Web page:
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Spokane, Washington  Est. May 19, 1883
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Spokane city leaf collection ending for the year, though many trees still have leaves

Dec. 1, 2022 Updated Thu., Dec. 1, 2022 at 8:48 p.m.

Laura Flanagan and her Goldendoddles Ruby and Morgan walk Tuesday along Manito Boulevard. The city will stop collecting yard waste this week for the season even though many trees still have leaves clinging to branches.  (COLIN MULVANY/THE SPOKESMAN-REVI)
Laura Flanagan and her Goldendoddles Ruby and Morgan walk Tuesday along Manito Boulevard. The city will stop collecting yard waste this week for the season even though many trees still have leaves clinging to branches. (COLIN MULVANY/THE SPOKESMAN-REVI)

Curbside yard waste collection in Spokane ends for the year Friday, though many trees have stubbornly held onto their leaves and an unusually snowy November made raking difficult.

Until curbside pickup resumes Feb. 27, residents will have to transport yard waste to the city’s waste energy facility or either of the county’s transfer stations, said Chris Averyt, director of Spokane’s Solid Waste Management.

While some residents may have enjoyed the warmest October on record, the trees were tricked into retaining their leaves by the lack of a typical cooling period, said Spokane city Arborist Jeff Perry. With the weather going so quickly from warm to freezing, trees didn’t have time to abscise, a process most deciduous plants go through in the fall to slowly drop their leaves.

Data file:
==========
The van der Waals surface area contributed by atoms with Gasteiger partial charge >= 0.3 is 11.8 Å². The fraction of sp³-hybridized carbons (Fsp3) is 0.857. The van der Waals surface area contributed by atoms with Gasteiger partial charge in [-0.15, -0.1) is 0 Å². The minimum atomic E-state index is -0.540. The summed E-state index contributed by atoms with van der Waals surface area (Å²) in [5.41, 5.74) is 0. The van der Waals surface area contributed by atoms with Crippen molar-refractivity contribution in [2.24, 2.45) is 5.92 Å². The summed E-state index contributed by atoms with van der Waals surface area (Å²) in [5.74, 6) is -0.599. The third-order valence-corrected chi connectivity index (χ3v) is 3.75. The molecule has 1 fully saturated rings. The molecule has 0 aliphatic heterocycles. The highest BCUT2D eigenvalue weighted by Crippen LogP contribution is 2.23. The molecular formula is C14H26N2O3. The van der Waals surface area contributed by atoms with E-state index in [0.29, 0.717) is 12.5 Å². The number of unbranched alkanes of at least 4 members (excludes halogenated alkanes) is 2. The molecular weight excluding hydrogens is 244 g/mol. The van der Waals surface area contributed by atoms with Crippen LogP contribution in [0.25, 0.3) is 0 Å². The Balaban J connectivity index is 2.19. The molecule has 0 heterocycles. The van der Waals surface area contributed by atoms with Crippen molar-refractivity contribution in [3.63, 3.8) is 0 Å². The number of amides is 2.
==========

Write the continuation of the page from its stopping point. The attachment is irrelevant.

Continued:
By the time the annual Fall Leaf Festival rolled around on Oct. 22, there weren’t enough fallen leaves for the huge piles that children typically play in every year, Perry said. In the 24 years Perry has worked with the city, that was the first time there wasn’t a pile of fallen leaves at the Fall Leaf Festival, he added.

With the sudden turn to freezing temperatures in November, many trees had their leaves frozen in place. The trees will generally be fine, Perry said. The buds for next year’s blooms are already set, and the frozen leaves won’t affect next spring’s growth.

If there’s any risk to tree health, it’s that the smaller trees with more of their leaves are more likely to get overloaded with snow, possibly breaking branches, he said.

A layer of snow may also have prevented some residents from raking their yards. There’s been snow on the ground at the Spokane International Airport since Nov. 7, and there were only four days last month when there wasn’t snow accumulated there.

“It’s quite unusual to carry a snow depth that consistently this early in the season,” said Greg Koch, a meteorologist at the National Weather Service’s Spokane office.

But it wouldn’t make sense for the city to extend or temporarily resume its curbside collection, Averyt said.

“Any leaves that do fall will be covered with additional snow,” he said. “Whatever falls right now will be there in the spring.”

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